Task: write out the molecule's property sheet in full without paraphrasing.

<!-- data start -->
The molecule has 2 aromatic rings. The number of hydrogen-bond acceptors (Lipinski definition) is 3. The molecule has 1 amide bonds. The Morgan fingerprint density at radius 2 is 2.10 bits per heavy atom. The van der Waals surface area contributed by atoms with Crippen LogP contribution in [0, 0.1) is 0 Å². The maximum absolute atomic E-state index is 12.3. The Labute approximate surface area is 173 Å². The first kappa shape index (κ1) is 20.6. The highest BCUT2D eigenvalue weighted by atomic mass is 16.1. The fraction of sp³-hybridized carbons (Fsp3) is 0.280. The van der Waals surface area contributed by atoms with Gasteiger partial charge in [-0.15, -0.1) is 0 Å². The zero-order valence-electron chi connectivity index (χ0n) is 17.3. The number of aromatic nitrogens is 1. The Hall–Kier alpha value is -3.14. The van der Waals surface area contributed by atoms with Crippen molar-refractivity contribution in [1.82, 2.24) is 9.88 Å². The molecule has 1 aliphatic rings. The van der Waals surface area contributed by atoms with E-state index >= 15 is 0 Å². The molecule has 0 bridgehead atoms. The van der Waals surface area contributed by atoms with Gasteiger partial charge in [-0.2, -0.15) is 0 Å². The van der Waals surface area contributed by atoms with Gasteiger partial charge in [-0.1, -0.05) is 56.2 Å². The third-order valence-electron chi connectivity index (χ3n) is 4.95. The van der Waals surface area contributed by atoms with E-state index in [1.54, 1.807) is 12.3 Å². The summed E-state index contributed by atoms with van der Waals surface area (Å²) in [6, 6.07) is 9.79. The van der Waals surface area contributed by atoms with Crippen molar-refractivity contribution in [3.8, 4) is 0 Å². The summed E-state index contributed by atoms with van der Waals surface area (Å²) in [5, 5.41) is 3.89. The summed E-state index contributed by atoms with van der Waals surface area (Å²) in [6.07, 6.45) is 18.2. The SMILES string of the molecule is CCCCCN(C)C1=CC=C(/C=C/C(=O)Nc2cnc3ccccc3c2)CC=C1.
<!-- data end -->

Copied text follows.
The molecule has 2 aromatic rings. The number of hydrogen-bond acceptors (Lipinski definition) is 3. The molecule has 1 amide bonds. The Morgan fingerprint density at radius 2 is 2.10 bits per heavy atom. The van der Waals surface area contributed by atoms with Crippen LogP contribution in [0, 0.1) is 0 Å². The maximum absolute atomic E-state index is 12.3. The Labute approximate surface area is 173 Å². The first kappa shape index (κ1) is 20.6. The highest BCUT2D eigenvalue weighted by atomic mass is 16.1. The fraction of sp³-hybridized carbons (Fsp3) is 0.280. The van der Waals surface area contributed by atoms with Gasteiger partial charge in [-0.15, -0.1) is 0 Å². The zero-order valence-electron chi connectivity index (χ0n) is 17.3. The number of aromatic nitrogens is 1. The Hall–Kier alpha value is -3.14. The van der Waals surface area contributed by atoms with Crippen molar-refractivity contribution in [1.82, 2.24) is 9.88 Å². The molecule has 1 aliphatic rings. The van der Waals surface area contributed by atoms with E-state index >= 15 is 0 Å². The molecule has 0 bridgehead atoms. The van der Waals surface area contributed by atoms with Gasteiger partial charge in [-0.2, -0.15) is 0 Å². The van der Waals surface area contributed by atoms with Gasteiger partial charge in [-0.1, -0.05) is 56.2 Å². The third-order valence-electron chi connectivity index (χ3n) is 4.95. The van der Waals surface area contributed by atoms with E-state index in [1.54, 1.807) is 12.3 Å². The summed E-state index contributed by atoms with van der Waals surface area (Å²) in [6, 6.07) is 9.79. The van der Waals surface area contributed by atoms with Crippen molar-refractivity contribution in [3.8, 4) is 0 Å². The summed E-state index contributed by atoms with van der Waals surface area (Å²) in [5, 5.41) is 3.89. The summed E-state index contributed by atoms with van der Waals surface area (Å²) in [6.07, 6.45) is 18.2. The SMILES string of the molecule is CCCCCN(C)C1=CC=C(/C=C/C(=O)Nc2cnc3ccccc3c2)CC=C1.